Adding Curb Appeal to Your Custom Home

Your home’s exterior serves a practical purpose but adding curb appeal to your custom home can be achieved by carefully choosing a color scheme and characteristics that make you proud to pull into the driveway each day. In fact, exceptional curb appeal can increase your home’s resale value. Together, you and your builder can choose a design for your home’s exterior that reflects your personal style and stands out among the other houses in your neighborhood. Here are some curb appeal ideas to consider when building your custom home in the Pittsburgh area.

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Cost of Building a Home in Pittsburgh: 4 Factors

When it comes to the cost of building a home in Pittsburgh, there are a few key factors that come into play. Of course, the size and type of home (spec home vs. custom home) you’re looking to build will impact the overall price tag, as well as location. But other factors such as quality of materials used, and level of contractor expertise can also affect the cost.

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Aging in Place Design: Tips for Building Your Forever Home

As people are living longer, the demand for aging in place design in new construction is on the rise. According to the U.S. Census Bureau, 15% of Pittsburgh’s residents were 65 years of age or older, and 19.3% of all Allegheny County residents (per July 1, 2021 estimates).

More and more people want to be able to live independently in their homes as they age, instead of paying to live in a nursing home or assisted living facility. If you are building a new home, it is important to think about features in your house that will make it easy to live and move around comfortably as you age. In this blog post, we will discuss some of the most important aspects of aging in place design and how you can incorporate these features into your new home build.

What is Aging in Place Design, and Why Should You Consider It?

Aging in place is based on the concept of Universal Design, which focuses on creating functional spaces for people of all ability levels. Specifically, aging in place is the idea that your home will remain accessible and safe for you and your family as you age and need more accommodations.

When building a new home or remodeling the one you’ve got, it’s smart to take a holistic approach to your needs. A certified aging in place specialist (CAPS), like us (Dan Meade is CAPS certified), can help you thoughtfully design your space to grow with you so you can remain at home longer or take care of aging loved ones.

How Can You Make Your Home More Accessible?

By thinking ahead, you can build flexibility into your existing home, so it can be transformed to accommodate your changing needs as you age. This can be done with style, and it doesn’t have to be all or nothing. Here are a few things to consider when building or renovating your home:

  • Laundry room. Add rough plumbing in the downstairs walls to add a full bath and laundry hook-ups later. This can make first-floor living a possibility.
  • Wider doorways and hallways. They should be no less than 32 inches but a minimum of 36 inches is ideal. Hallways should also be a minimum of 36 inches (wider is preferred).

  • Open floorplan. They’re much more accommodating for wheelchairs and walkers.

  • Plenty of windows for natural light. As we age, our vision becomes impaired.

  • Stacking closets (in design). Closets that are designed on top of each other can be converted to an elevator shaft later, if needed.

See this Aging in Place Remodeling Checklist for a more comprehensive list of ideas that can also be applied to building a home.

What Are Some Common Features of Aging in Place Design?

As you design your home, think ahead and create a space that will be functional now and in the future. 

The Entryway

Create a space that’s open and accessible whether you’re on foot, using a walker, or sitting in a wheelchair. This means creating an entry that’s flush with the floor (no steps) and an entrance space that’s greater than 36 inches wide. Additionally, you can add non-slip rugs and hooks for outerwear and purses at varying heights.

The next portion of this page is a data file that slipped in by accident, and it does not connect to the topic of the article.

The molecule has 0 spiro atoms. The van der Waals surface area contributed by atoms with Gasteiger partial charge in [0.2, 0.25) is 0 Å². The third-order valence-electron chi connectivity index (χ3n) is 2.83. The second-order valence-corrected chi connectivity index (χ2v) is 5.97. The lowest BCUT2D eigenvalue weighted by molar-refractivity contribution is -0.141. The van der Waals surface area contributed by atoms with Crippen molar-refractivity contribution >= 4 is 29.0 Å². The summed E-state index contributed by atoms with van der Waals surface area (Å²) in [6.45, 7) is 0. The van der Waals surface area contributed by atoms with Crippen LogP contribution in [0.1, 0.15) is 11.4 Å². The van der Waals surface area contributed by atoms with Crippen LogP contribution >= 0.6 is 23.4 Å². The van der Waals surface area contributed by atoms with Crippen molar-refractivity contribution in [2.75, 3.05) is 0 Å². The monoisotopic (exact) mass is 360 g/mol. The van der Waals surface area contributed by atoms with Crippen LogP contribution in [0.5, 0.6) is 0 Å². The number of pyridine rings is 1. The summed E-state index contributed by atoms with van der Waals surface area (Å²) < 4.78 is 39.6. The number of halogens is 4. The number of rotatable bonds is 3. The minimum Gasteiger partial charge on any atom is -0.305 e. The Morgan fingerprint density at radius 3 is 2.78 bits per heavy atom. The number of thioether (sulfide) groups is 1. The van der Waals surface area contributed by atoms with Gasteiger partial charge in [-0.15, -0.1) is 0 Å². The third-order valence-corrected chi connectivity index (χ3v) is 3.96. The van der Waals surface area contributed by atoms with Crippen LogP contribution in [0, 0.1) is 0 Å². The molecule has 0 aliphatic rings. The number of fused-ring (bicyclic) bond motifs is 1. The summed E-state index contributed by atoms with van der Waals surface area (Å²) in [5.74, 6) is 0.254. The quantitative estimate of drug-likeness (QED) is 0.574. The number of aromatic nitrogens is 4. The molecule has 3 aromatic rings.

The Kitchen

Choose the countertops and cabinets you love, but think about functionality down the road. For example, create workspaces at varying heights to accommodate a wheelchair and ensure the room has enough space to turn around. Consider a microwave drawer, instead of an overhead microwave, which is much easier (and safer) to lift hot items from. It’s also important to select appliances that are ADA compliant and ones with easy-to-read controls.


The Bathroom 

Bathrooms are one of the best places to consider mobility because there are so many lovely materials and products on the market with accessibility in mind. Grab bars, a shower bench or fold-down seat, an adjustable showerhead and slip-resistant floor tiles are all great additions to a bathroom that can help with safety as you age. You may want also to consider a sink that’s 34 inches high and a toilet seat that’s 17 to 19 inches tall, so you won’t need to bend too much to use them.

Our Aging-in-Place Remodel in Mt. Lebanon

The Main Floor

When designing your home, think about how your first floor can be transformed. With careful planning, a dining room can be converted into a bedroom and a small bathroom can easily be transformed into the main bath. Consider adding washer and dryer hookups on the main floor as well, so you won’t have to use the stairs as much. 

How Will Designing for Aging in Place Impact the Value of Your Home?

Thinking ahead will certainly provide a higher return on investment (ROI) when it’s time to sell your home. Many people are thinking about accessibility and their future needs when buying a home (or needs of a loved one), and aging in place and universal design is an excellent selling point. This will save buyers money in the long run, making it easy to transform the home as they age. 

Tips For Finding the Right Contractor to Help With Your Aging in Place Design

It’s important to find the right home builder in Pittsburgh who understands your vision to age in place. Find a builder who’s got experience with aging in place design and can provide ideas on how to incorporate this concept into your renovation or new home construction project.

If you’re ready to start planning, contact us. Our team at Prime 1 Builders are experts at designing homes that will grow with you so you can live comfortably at home.

Home Upgrades: What to Add Now and What Can Wait

Building a new home comes with lots of selections, and most of them will impact the final cost of your custom home project. However, when choosing which home upgrades add value, it’s important to think about the return on investment—a value that adds to the enjoyment of your home—not simply dollars and cents.

Let’s look at a few home upgrades that you should take care of during the building process, and a few that you can wait to tackle later.